Thursday, August 27, 2015

#CollisionWithFame: Stevie Ray Vaughn, August 27 1990

Stevie Ray Vaughn was arguably the best blue guitarist of his age with the possible exception of Eric Clapton. Vaughn and his group Double Trouble had started the climb to fame when the Rolling Stones heard them in a Dallas club. By the summer of 1990 Vaughn and Double Trouble were touring the nation as A-liners along with Clapton and also The Robert Cray Band.  Late on the evening of August 25, the groups had finished a performance at the Alpine Valley Music Theater in East Troy, Wisconsin, and were due to travel back to Chicago.  The bands were supposed to take a bus back, but Vaughn had wrangled seats on the helicopters used by Clapton’s location crew for himself, his brother, and sister-in-law.  However, of the three expected seats, there was instead just one seat, which Vaughn took in order to return sooner to his girlfriend in Chicago, Janna Lapidus. The rest of Double Trouble returned to Chicago on the bus; it was not until after they arrived in  the Second City the next morning that they would learn of the disaster in the night skies over southern Wisconsin.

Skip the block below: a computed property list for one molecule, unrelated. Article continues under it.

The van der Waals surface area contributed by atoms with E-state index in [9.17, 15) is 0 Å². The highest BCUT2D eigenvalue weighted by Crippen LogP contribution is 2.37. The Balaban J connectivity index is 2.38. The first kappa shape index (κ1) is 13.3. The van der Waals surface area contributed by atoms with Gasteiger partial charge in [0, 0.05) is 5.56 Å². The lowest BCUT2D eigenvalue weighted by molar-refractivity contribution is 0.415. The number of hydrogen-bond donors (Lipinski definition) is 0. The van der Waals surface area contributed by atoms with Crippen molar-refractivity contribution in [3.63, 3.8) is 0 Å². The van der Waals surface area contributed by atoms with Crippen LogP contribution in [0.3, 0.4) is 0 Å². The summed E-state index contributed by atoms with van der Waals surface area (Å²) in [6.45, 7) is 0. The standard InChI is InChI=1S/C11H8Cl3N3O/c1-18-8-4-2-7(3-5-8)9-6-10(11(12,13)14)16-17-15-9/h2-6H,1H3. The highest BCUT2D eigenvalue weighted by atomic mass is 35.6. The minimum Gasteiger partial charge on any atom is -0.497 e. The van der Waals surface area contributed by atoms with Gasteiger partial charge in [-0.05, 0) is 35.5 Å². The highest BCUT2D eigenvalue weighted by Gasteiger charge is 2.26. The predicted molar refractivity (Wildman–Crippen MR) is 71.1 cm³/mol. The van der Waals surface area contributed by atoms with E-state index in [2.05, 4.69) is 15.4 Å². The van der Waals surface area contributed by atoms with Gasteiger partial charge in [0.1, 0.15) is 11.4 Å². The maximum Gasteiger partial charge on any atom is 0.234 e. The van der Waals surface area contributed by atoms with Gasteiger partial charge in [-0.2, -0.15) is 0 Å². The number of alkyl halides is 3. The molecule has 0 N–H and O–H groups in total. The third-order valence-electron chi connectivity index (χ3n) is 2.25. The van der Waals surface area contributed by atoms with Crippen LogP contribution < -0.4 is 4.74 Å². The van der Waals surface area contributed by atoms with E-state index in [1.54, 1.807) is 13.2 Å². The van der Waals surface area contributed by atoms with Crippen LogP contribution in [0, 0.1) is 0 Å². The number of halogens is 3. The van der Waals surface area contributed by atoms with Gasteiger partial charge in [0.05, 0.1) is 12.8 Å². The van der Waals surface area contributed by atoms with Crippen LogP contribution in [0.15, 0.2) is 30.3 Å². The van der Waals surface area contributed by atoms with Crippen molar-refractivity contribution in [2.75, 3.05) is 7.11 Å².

According to the official NTSB report, Vaughn was on one of four choppers used to transport the location crew “from a golf course area near Elkhorn, WI, to Chicago, IL.” Vaughn’s fateful seat was on the third helicopter to leave.  According to the  NTSB, “it remained at a lower altitude than the others, and the pilot turned southeasterly toward rising terrain. Subsequently, the helicopter crashed on hilly terrain about 3/5 mi from the takeoff point. Elevation of the crash site was about 100 ft above the golf course and 50 ft below the summit of the hill.”  Efforts to identify mechanical or systemic failure proved negative, and the weather conditions were foggy though other pilots “reported VFR flight conditions.” However, the flight conditions of Vaughn’s chopper might not have been evident to the other pilots.  Witnesses on the ground “reported haze and ground fog of varying intensity with patches of low clouds.” The NTSB ascribed the crash to pilot error and planning, specifically “failure to attain adequate altitude before flying over rising terrain at night.”
            The Bell BHT-206B that was transporting Vaughn is from the same line of helicopters (the JetRanger) in which Disney chief Frank Wells was flying during his fatal air crash in 1994.